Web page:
Most fly anglers do not generally pursue Chinook salmon, but this does not mean that it is impossible. Chinook are the largest of the Pacific Salmon and often prefer deeper and faster water than their smaller cousins. Timing and location are the keys to success hear. Chinook start showing up in late may and run until late November.
Selecting the appropriate gear for fly-fishing is very important. Having the right tool for the right job is critical. This is a specialty fishery and the 5 or 6wt you use for interior lakes rainbows will not work hear. Everyone has heard the guy who says that he can catch any salmon on his 6 wt and yes this can be done but keep in mind that you really won't have the muscle to work most salmon properly and in faster water just forget it, you won't have a prayer. Most fly anglers will release most of their catch and if you can not tire the fish out in a reasonable period of time, then the fish will have excess stress imposed on it and mortality rates will go up! We need to be responsible as anglers and make sure we can play our fish quickly and release them with the best possible chance of surviving to spawn. Also keep in mind that you will need a rod that is capable of throwing some very heavy lines at times and a 6 wt will not get the job done.
A good place to start is a 9 or 9.6-foot rod in an 8 or 9wt, this will allow you to handle pretty much any situation and any Salmon species that you may come across. Fly rod technology has vastly improved over the years and because of this you can purchase some very good performing fly rods for a reasonable price. For most good quality entry level fly rods in this category expect to pay between $150 and $300 dollars for the rod. There are many manufactures and models to choose from, so a little research and shopping will be in order.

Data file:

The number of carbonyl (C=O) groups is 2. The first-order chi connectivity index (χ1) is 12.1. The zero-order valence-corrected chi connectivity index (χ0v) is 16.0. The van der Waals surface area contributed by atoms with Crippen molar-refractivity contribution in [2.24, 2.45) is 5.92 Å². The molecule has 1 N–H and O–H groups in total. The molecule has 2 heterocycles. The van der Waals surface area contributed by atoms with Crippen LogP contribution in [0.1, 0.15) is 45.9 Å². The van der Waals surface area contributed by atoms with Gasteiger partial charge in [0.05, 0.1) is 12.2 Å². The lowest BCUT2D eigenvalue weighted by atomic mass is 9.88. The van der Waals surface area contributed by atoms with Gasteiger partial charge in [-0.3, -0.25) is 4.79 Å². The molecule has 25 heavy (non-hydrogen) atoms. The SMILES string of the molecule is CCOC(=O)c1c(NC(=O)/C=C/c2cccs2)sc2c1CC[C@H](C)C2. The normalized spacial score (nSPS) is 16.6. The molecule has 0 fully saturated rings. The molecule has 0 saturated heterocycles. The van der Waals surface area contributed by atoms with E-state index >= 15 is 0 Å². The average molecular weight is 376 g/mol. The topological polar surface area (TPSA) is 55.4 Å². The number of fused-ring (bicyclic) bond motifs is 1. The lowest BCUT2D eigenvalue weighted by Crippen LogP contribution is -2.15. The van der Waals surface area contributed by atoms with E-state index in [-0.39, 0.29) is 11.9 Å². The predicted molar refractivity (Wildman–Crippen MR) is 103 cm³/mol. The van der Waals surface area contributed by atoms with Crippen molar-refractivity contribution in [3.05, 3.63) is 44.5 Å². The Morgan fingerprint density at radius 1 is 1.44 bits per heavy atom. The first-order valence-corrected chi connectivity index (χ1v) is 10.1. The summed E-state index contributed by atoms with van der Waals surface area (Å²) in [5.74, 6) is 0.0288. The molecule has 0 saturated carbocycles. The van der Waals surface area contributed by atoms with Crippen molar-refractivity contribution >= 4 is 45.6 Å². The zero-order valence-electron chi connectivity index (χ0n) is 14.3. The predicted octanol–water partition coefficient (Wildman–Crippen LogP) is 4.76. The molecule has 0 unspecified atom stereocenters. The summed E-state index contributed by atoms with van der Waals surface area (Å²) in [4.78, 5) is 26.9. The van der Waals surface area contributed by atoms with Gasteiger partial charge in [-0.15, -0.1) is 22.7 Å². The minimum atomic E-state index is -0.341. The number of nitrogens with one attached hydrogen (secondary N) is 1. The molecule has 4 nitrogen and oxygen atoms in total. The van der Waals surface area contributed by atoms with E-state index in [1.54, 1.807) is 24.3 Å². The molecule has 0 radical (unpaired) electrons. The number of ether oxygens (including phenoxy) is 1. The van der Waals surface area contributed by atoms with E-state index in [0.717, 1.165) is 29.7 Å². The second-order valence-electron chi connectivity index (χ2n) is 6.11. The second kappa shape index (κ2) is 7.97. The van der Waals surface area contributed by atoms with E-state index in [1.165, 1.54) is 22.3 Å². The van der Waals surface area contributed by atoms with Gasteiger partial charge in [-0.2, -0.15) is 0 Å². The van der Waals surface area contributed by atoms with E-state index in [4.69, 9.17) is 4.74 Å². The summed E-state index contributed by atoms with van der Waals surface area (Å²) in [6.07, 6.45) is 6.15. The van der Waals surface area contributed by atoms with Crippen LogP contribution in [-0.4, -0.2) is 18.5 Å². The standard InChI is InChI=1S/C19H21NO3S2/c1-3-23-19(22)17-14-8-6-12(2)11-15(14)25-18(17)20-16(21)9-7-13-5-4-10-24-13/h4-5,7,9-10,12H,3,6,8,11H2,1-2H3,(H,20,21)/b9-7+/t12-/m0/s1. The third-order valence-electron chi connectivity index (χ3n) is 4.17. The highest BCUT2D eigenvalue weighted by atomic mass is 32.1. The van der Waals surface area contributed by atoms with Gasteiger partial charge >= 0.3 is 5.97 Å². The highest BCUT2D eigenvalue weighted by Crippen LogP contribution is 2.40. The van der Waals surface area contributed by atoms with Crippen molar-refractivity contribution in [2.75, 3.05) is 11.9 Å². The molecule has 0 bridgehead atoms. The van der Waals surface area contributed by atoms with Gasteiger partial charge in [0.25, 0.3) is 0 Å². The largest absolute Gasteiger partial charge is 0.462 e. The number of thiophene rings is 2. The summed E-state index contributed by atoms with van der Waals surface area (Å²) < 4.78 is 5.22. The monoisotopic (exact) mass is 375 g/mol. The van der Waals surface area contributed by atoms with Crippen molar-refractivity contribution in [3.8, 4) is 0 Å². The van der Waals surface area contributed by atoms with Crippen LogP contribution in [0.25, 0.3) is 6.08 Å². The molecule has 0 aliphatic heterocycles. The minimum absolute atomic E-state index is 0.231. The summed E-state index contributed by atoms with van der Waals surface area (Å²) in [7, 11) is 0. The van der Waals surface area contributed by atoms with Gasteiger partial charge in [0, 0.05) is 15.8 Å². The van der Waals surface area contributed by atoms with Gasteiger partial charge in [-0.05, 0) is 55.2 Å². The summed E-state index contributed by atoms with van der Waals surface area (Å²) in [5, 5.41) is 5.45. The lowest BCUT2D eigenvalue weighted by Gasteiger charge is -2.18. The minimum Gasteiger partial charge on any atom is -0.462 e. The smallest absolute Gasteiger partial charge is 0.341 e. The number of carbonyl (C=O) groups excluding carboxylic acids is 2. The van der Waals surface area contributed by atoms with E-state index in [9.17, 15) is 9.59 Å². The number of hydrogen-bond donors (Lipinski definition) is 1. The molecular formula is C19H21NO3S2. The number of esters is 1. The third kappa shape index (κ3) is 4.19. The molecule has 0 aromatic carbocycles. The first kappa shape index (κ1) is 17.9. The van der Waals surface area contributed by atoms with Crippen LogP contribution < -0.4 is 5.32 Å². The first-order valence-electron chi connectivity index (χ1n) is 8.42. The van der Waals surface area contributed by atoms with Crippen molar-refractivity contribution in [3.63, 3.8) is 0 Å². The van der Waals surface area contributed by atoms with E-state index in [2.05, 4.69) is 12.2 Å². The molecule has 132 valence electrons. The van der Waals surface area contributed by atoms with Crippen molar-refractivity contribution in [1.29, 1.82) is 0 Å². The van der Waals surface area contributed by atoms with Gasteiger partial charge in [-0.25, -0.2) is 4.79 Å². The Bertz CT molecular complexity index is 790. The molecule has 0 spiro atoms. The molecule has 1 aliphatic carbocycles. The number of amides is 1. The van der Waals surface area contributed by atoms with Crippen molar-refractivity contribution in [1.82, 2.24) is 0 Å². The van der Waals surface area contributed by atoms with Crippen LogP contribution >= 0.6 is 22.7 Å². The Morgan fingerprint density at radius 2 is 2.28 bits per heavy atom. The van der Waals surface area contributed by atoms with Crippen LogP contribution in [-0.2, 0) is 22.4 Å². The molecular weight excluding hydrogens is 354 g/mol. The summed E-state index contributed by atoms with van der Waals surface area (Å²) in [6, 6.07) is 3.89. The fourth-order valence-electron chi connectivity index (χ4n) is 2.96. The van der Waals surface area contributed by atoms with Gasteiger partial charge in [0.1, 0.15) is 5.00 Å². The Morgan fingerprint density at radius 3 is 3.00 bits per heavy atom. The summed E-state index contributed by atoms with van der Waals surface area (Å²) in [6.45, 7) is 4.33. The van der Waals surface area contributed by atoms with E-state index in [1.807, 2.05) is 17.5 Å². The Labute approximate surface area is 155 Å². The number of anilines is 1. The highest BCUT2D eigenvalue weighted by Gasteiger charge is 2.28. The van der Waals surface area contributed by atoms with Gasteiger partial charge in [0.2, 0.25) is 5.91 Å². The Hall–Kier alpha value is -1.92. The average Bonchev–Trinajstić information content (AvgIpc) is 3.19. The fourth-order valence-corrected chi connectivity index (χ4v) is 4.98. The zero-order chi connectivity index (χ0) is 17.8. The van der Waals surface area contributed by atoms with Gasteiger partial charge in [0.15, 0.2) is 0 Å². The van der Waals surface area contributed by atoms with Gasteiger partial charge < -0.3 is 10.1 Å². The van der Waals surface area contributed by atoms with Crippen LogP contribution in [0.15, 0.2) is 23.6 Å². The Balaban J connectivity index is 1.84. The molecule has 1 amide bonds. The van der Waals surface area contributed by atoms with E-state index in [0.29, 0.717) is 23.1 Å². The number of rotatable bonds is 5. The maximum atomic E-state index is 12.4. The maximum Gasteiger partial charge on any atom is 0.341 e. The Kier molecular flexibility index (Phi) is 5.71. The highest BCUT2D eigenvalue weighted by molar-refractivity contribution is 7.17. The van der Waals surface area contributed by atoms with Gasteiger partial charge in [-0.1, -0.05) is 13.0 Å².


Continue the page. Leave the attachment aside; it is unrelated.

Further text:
Fly reel selection is also very important. For most trout anglers a fly reel is usually used as a line storage device so drag systems are not that important. For Salmon however, you will be using the reels drag system, so a suitable and durable reel is necessary. You will need a reel that can hold at least 150 yds of 30lb backing as well as a complete fly line. The other consideration with fly reels is their spools. You need to purchase a reel that has extra spools readily available at a reasonable price as it is quite likely that you will need 2,3 or even 4 extra spools to house all your lines that will be required for all of your fishing conditions and locations. A good quality fly reel suitable for Salmon fishing that will last more than a run or two will set you back at least $100 and it is easy to spend a lot more so you need to look at this as a long term investment you will get what you pay for.